No fieldwork was undertaken specifically for this report, with the exception of a 1.5 hour visit to Mudflat and Mill Lakes on September 5, 2013 (Blaney et al. pers. obs. 2013) to assess the accuracy of population estimates and the distribution along the stream between the lakes. Distribution of Sweet Pepperbush was comprehensively documented at all lakes on which it is known in 2011 and 2012 through complete walking surveys of shorelines (MTRI unpubl. 2012; AC CDC 2013). At Canoe Lake, the shoreline was covered comprehensively and only a single shrub with four stems was found. For Belliveau Lake, Mudflat Lake, and Mill Lake, stems were counted directly for localized zones of occurrence having small numbers (Belliveau pers. comm. 2012). For larger zones of occurrence, stem density was described as one of "low" (4 stems per metre), "low-medium" (6 stems per metre), "medium" (8 stems per metre), "medium-high" (10 stems per metre) or "high" (12 stems per metre) density. These stem per metre values were derived immediately prior to fieldwork from counts made at Mudflat Lake and subsequently confirmed on Belliveau Lake. Stem numbers were derived by multiplying shoreline distance occupied by the above stem per metre values (Belliveau pers. comm. 2012). Pretty Mary Lake and Louis Lake distribution was comprehensively mapped through shoreline walking surveys and some notes on area occupied were taken, but stems were not counted. Numbers for these lakes are estimated based on assessments by Nick Hill and Alain Belliveau that Pretty Mary Lake numbers are roughly halfway between those on Mudflat and Mill Lake and that Louis Lake numbers are similar to those on Mill Lake (Belliveau pers. comm. 2012; Hill pers. comm. 2012). For all counts above, first-year shoots with no hard woody growth were not included in stem count totals (Belliveau pers. comm. 2012).
Converting stems counts to numbers of COSEWIC "mature individuals" is not possible. Field observation (Blaney et al. pers. obs. 2013) confirms that almost all stems are vegetatively produced from spreading rhizomes (see Biology – Life Cycle and Reproduction). Some are tightly clumped and best considered part of a larger "mature individual" and others are separated by at least 1 m from other stems with root systems along the rhizome suggesting they could survive if severed (Blaney et al. pers. obs. 2013), meaning that they should be considered "individuals" if large enough to reproduce either sexually or vegetatively. Most shoots are not producing flowers in any one year, and the minimum size at which a stem is likely to reproduce via rhizome spread is unknown. Some portion of the smaller stems may be incapable of sexual or vegetative reproduction and therefore not countable as "individuals".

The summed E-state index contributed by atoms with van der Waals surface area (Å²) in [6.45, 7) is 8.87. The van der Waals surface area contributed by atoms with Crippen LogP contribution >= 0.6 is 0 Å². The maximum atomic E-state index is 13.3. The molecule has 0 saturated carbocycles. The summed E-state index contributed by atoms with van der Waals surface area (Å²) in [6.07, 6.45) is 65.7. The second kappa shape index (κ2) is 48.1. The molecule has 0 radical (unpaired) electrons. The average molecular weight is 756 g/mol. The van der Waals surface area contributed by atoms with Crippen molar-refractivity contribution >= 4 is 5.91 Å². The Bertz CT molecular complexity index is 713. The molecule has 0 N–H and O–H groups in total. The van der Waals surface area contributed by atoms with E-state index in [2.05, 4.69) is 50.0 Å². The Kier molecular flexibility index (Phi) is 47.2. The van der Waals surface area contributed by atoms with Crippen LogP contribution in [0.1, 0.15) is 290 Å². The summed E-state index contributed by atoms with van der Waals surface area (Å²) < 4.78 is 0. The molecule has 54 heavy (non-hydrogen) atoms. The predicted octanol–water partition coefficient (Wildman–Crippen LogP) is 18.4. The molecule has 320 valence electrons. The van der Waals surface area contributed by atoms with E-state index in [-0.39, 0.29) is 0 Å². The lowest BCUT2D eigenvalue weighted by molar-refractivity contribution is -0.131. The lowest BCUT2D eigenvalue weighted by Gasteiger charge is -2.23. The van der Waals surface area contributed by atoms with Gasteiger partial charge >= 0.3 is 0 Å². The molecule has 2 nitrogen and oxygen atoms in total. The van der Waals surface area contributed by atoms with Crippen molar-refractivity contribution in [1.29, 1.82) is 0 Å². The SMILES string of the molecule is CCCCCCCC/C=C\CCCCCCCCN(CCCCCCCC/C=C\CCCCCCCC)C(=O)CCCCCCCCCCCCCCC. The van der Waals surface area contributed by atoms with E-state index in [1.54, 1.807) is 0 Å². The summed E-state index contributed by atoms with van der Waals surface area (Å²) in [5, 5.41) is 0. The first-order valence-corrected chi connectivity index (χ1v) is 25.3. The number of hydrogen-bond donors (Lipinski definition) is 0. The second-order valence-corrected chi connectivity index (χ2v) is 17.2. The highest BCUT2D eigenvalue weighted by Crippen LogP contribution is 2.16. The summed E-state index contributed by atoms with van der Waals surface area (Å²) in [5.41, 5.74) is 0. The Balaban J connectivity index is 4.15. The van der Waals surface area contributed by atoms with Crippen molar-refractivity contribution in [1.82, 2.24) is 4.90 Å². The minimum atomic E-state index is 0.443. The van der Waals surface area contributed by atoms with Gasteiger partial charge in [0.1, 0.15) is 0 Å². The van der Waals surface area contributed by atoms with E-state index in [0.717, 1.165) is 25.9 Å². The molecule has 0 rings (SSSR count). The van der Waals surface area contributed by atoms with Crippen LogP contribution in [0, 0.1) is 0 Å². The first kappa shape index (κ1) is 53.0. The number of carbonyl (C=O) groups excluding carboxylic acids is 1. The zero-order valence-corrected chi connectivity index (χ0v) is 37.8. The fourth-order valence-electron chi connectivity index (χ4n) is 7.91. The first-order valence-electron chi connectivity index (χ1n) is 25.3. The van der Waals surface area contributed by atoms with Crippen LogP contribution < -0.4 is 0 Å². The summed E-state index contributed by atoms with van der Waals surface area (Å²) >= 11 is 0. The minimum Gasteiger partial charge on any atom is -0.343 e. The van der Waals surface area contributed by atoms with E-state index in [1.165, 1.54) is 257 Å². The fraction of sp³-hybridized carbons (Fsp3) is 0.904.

COSEWIC separates subpopulations if there is typically less than one successful genetic exchange per generation. With distances between them of 50 to 76 km and seed production possibly limited (at least on Belliveau Lake), the occurrences on Belliveau Lake, Pretty Mary – Mudflat – Mill lakes and Louis – Canoe lakes can reasonably be assumed to be three separate subpopulations.
The occurrences on Pretty Mary, Mudflat and Mill lakes are considered a single subpopulation because occurrence is almost continuous with gaps in occupied areas not exceeding 250 m (Blaney et al. pers. obs. 2013), well within the potential pollination distance of larger bees (see Dispersal and Migration) and the potential dispersal distance of small seeds over a frozen lake or in water current. Similarly, Louis Lake and Belliveau Lake are each defined as single populations because occupied habitats are all relatively close to one another with maximum within-lake separation distances under 500 m (Figure 3). The single plant on Canoe Lake is considered part of the Louis Lake subpopulation because of its proximity (1.1 km - within potential pollination distance, and with a gap in suitable habitat of only 420 m) and because it is likely not viable as a subpopulation on its own given significant self-incompatibility (Reed et al.2002; Reed 2006) and the very low subpopulation size, and that risks associated with stochastic events render it non-viable at this time.
The only population index assessed during 2011 and 2012 fieldwork was number of stems. As noted in Life Cycle and Reproduction and Search Effort and Methods, total stem counts are a useful index of population size representing a maximum potential population, but stem counts probably greatly overestimate number of individuals because of the inclusion of stems that are insufficiently separate from others to survive on their own or are not mature enough to reproduce by vegetative or sexual means.
Surveys in 2011 and 2012 estimate total stem count in Canada at 45,471 with an estimated 16,070 stems at Belliveau Lake, 1,700 stems at the Louis Lake – Canoe Lake subpopulation and 27,700 stems at the Pretty Mary – Mudflat – Mill lakes subpopulation. Lake-specific estimates for the latter subpopulation are 8,100 stems at Pretty Mary Lake, 17,900 stems at Mudflat Lake and 1,700 stems at Mill Lake (Table 1; see Search Effort and Methodsfor derivations of all estimates).
|Location#||Name||Population||Latest Survey||Land status||Derivation of Stem Count Estimate|
|1||Belliveau Lake||16,071 stems||2012||Conversion of complete stem count|